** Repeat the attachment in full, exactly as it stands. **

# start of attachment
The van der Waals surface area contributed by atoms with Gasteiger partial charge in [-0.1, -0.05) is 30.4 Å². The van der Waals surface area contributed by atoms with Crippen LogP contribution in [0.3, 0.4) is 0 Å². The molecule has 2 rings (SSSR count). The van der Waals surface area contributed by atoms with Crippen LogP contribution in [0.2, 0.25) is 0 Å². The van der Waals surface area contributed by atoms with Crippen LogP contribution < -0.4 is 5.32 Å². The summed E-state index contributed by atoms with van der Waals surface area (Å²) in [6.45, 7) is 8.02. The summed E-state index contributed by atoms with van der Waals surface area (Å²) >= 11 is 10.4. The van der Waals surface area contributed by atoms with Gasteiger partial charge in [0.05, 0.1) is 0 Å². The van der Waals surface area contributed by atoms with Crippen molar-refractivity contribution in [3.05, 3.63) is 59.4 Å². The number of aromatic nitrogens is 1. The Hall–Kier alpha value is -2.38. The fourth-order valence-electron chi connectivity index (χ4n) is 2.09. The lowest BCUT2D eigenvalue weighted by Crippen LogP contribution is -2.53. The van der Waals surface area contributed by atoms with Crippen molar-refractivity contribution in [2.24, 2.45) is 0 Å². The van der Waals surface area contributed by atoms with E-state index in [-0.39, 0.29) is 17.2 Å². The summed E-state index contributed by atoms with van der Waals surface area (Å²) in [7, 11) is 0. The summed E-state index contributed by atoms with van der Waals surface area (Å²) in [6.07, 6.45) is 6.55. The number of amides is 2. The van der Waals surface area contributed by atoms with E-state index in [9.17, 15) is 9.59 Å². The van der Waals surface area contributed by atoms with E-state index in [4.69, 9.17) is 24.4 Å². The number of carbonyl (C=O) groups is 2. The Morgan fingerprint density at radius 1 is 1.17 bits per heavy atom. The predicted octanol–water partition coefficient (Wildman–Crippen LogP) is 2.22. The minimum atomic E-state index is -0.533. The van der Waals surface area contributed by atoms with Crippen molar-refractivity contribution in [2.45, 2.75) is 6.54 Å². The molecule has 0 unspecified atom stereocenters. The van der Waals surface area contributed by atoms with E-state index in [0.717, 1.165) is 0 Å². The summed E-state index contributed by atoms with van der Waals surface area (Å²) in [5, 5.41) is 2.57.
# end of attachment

The van der Waals surface area contributed by atoms with Gasteiger partial charge in [-0.1, -0.05) is 30.4 Å². The van der Waals surface area contributed by atoms with Crippen LogP contribution in [0.3, 0.4) is 0 Å². The molecule has 2 rings (SSSR count). The van der Waals surface area contributed by atoms with Crippen LogP contribution in [0.2, 0.25) is 0 Å². The van der Waals surface area contributed by atoms with Crippen LogP contribution < -0.4 is 5.32 Å². The summed E-state index contributed by atoms with van der Waals surface area (Å²) in [6.45, 7) is 8.02. The summed E-state index contributed by atoms with van der Waals surface area (Å²) >= 11 is 10.4. The van der Waals surface area contributed by atoms with Gasteiger partial charge in [0.05, 0.1) is 0 Å². The van der Waals surface area contributed by atoms with Crippen molar-refractivity contribution in [3.05, 3.63) is 59.4 Å². The number of aromatic nitrogens is 1. The Hall–Kier alpha value is -2.38. The fourth-order valence-electron chi connectivity index (χ4n) is 2.09. The lowest BCUT2D eigenvalue weighted by Crippen LogP contribution is -2.53. The van der Waals surface area contributed by atoms with Crippen molar-refractivity contribution in [2.24, 2.45) is 0 Å². The van der Waals surface area contributed by atoms with E-state index in [-0.39, 0.29) is 17.2 Å². The summed E-state index contributed by atoms with van der Waals surface area (Å²) in [7, 11) is 0. The summed E-state index contributed by atoms with van der Waals surface area (Å²) in [6.07, 6.45) is 6.55. The number of amides is 2. The van der Waals surface area contributed by atoms with E-state index in [9.17, 15) is 9.59 Å². The van der Waals surface area contributed by atoms with E-state index in [4.69, 9.17) is 24.4 Å². The number of carbonyl (C=O) groups is 2. The Morgan fingerprint density at radius 1 is 1.17 bits per heavy atom. The predicted octanol–water partition coefficient (Wildman–Crippen LogP) is 2.22. The minimum atomic E-state index is -0.533. The van der Waals surface area contributed by atoms with Crippen molar-refractivity contribution in [2.45, 2.75) is 6.54 Å². The molecule has 0 unspecified atom stereocenters. The van der Waals surface area contributed by atoms with E-state index in [0.717, 1.165) is 0 Å². The summed E-state index contributed by atoms with van der Waals surface area (Å²) in [5, 5.41) is 2.57.